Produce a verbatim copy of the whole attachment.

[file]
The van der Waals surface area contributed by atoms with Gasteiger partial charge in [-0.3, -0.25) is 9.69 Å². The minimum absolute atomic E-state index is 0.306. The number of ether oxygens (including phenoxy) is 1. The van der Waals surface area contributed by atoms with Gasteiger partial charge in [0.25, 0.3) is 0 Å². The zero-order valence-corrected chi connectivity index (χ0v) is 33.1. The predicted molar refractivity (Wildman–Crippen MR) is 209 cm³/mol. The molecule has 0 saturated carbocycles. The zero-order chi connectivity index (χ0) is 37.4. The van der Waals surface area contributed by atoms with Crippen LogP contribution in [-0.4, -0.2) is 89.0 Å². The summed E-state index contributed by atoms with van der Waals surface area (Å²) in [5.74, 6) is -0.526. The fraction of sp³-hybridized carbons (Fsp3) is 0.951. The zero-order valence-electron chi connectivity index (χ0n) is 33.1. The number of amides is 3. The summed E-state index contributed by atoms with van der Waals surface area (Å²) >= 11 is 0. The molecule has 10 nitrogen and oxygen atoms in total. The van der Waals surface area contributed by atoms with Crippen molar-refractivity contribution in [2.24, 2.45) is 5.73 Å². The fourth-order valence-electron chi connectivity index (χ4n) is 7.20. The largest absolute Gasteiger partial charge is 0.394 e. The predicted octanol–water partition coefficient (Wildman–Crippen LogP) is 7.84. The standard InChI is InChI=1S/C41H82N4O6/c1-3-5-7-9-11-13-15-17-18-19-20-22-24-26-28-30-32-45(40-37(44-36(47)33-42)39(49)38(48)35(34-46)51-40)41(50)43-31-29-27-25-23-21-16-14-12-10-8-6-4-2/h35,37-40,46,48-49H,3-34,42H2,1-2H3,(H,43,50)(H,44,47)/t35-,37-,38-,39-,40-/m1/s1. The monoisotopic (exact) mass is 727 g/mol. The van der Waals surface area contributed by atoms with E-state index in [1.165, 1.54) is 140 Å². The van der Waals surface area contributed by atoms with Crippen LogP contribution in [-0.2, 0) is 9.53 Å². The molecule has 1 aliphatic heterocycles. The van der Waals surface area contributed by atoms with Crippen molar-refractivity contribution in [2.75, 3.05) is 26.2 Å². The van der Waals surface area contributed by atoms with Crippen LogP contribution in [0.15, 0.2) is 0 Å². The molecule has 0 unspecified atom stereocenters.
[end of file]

The van der Waals surface area contributed by atoms with Gasteiger partial charge in [-0.3, -0.25) is 9.69 Å². The minimum absolute atomic E-state index is 0.306. The number of ether oxygens (including phenoxy) is 1. The van der Waals surface area contributed by atoms with Gasteiger partial charge in [0.25, 0.3) is 0 Å². The zero-order valence-corrected chi connectivity index (χ0v) is 33.1. The predicted molar refractivity (Wildman–Crippen MR) is 209 cm³/mol. The molecule has 0 saturated carbocycles. The zero-order chi connectivity index (χ0) is 37.4. The van der Waals surface area contributed by atoms with Crippen LogP contribution in [-0.4, -0.2) is 89.0 Å². The summed E-state index contributed by atoms with van der Waals surface area (Å²) in [5.74, 6) is -0.526. The fraction of sp³-hybridized carbons (Fsp3) is 0.951. The zero-order valence-electron chi connectivity index (χ0n) is 33.1. The number of amides is 3. The summed E-state index contributed by atoms with van der Waals surface area (Å²) >= 11 is 0. The molecule has 10 nitrogen and oxygen atoms in total. The van der Waals surface area contributed by atoms with Crippen molar-refractivity contribution in [2.24, 2.45) is 5.73 Å². The fourth-order valence-electron chi connectivity index (χ4n) is 7.20. The largest absolute Gasteiger partial charge is 0.394 e. The predicted octanol–water partition coefficient (Wildman–Crippen LogP) is 7.84. The standard InChI is InChI=1S/C41H82N4O6/c1-3-5-7-9-11-13-15-17-18-19-20-22-24-26-28-30-32-45(40-37(44-36(47)33-42)39(49)38(48)35(34-46)51-40)41(50)43-31-29-27-25-23-21-16-14-12-10-8-6-4-2/h35,37-40,46,48-49H,3-34,42H2,1-2H3,(H,43,50)(H,44,47)/t35-,37-,38-,39-,40-/m1/s1. The monoisotopic (exact) mass is 727 g/mol. The van der Waals surface area contributed by atoms with E-state index in [1.165, 1.54) is 140 Å². The van der Waals surface area contributed by atoms with Crippen LogP contribution in [-0.2, 0) is 9.53 Å². The molecule has 1 aliphatic heterocycles. The van der Waals surface area contributed by atoms with Crippen molar-refractivity contribution in [2.75, 3.05) is 26.2 Å². The van der Waals surface area contributed by atoms with Crippen LogP contribution in [0.15, 0.2) is 0 Å². The molecule has 0 unspecified atom stereocenters.